While pilots agree that ADS-B is the next big thing for the National Airspace System, with FAA Administrator Marion Blakey describing it as the “FAA’s moon shot,” its implementation process has puzzled many. When Blakey last week launched the program with $80 million in FY 2007 funds, agency bureaucrats were still seeking go-ahead approval from the FAA’s top-level Joint Resources Council.
Next Generation Air Transportation System
Automatic dependent surveillance broadcast (ADS-B) is poised to make the transition from promising technology to fundamental air traffic management tool, and the trials helping prepare the way are identifying many of the details that will need to be addressed.
Pennsylvania transportation officials have announced a plan to install automatic dependent surveillance-broadcast (ADS-B) ground stations at four state airports.
The Helicopter Association International (HAI) has appealed to FAA Administrator Marion Blakey to further collaborate with the industry to improve communications and weather information for flight operations in the Gulf of Mexico.
Airservices Australia has issued a request for proposal (RFP) to avionics makers for as many as 1,500 ADS-B airborne systems for installation in the country’s general aviation fleet. The RFP, which includes system design, manufacture and installation, is part of the country’s long-term plan to transition to ADS-B technology as the primary means of surveillance in en route airspace.
The FAA’s Flight Technologies and Procedures Division will host its second annual New Technologies Implementation Workshop from November 29 to December 1 at the Sheraton National Hotel in Arlington, Va. The event will focus on innovations aimed at improving airspace efficiency and safety, according to the workshop program.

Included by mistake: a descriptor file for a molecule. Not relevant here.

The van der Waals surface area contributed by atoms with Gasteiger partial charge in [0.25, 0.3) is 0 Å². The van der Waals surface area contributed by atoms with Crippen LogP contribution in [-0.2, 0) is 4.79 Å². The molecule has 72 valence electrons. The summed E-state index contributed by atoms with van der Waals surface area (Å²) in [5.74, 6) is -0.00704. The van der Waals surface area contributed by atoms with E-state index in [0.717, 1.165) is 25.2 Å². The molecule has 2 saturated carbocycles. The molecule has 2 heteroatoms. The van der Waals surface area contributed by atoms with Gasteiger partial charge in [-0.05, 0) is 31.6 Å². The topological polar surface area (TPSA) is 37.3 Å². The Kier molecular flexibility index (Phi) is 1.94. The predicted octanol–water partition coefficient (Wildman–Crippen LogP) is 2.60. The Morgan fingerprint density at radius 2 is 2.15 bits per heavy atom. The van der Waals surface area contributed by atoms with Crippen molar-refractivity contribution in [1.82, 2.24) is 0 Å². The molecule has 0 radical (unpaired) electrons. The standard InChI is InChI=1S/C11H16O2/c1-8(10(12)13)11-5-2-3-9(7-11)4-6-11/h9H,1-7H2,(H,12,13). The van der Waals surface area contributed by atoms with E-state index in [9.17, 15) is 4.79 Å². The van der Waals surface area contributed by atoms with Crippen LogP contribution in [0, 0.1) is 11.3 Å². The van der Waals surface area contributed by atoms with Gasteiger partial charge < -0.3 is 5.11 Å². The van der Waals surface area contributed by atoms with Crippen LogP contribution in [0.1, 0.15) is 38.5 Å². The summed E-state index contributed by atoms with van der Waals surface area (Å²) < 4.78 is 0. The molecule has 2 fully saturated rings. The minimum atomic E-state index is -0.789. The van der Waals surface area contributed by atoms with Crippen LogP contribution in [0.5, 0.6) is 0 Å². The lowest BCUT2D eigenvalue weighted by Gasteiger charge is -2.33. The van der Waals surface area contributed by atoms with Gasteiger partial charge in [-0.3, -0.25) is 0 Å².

The FAA’s top-level Joint Resources Council (JRC) has called for the estimated cost of a nationwide, GPS-based, automatic dependent surveillance-broadcast (ADS-B) network, according to unofficial reports at a recent GNSS conference. ICAO has recognized ADS-B as offering major contributions to increased safety and airspace capacity, and such programs are already under way or planned in Europe, Australia and some Asian nations.
Like the flu and other nasty bugs, the user-fee virus is making its periodic appearance as Congress considers FAA reauthorization, up for renewal in 2007. This cycle’s strain, however, appears to be particularly virulent.
Pilots flying with ADS-B (automatic dependent surveillance-broadcast) avionics are getting theopportunity to test the traffic and weather datalink service up and down the East Coast. A developmental version of the service is now availablethrough several ground stations positioned from Florida to New Jersey.
The FAA’s industry-government Management Advisory Council (MAC) is recommending that the agency take several steps to save money, including consolidating some Tracons, contracting out more VFR control towers and reducing the number of FAA regions.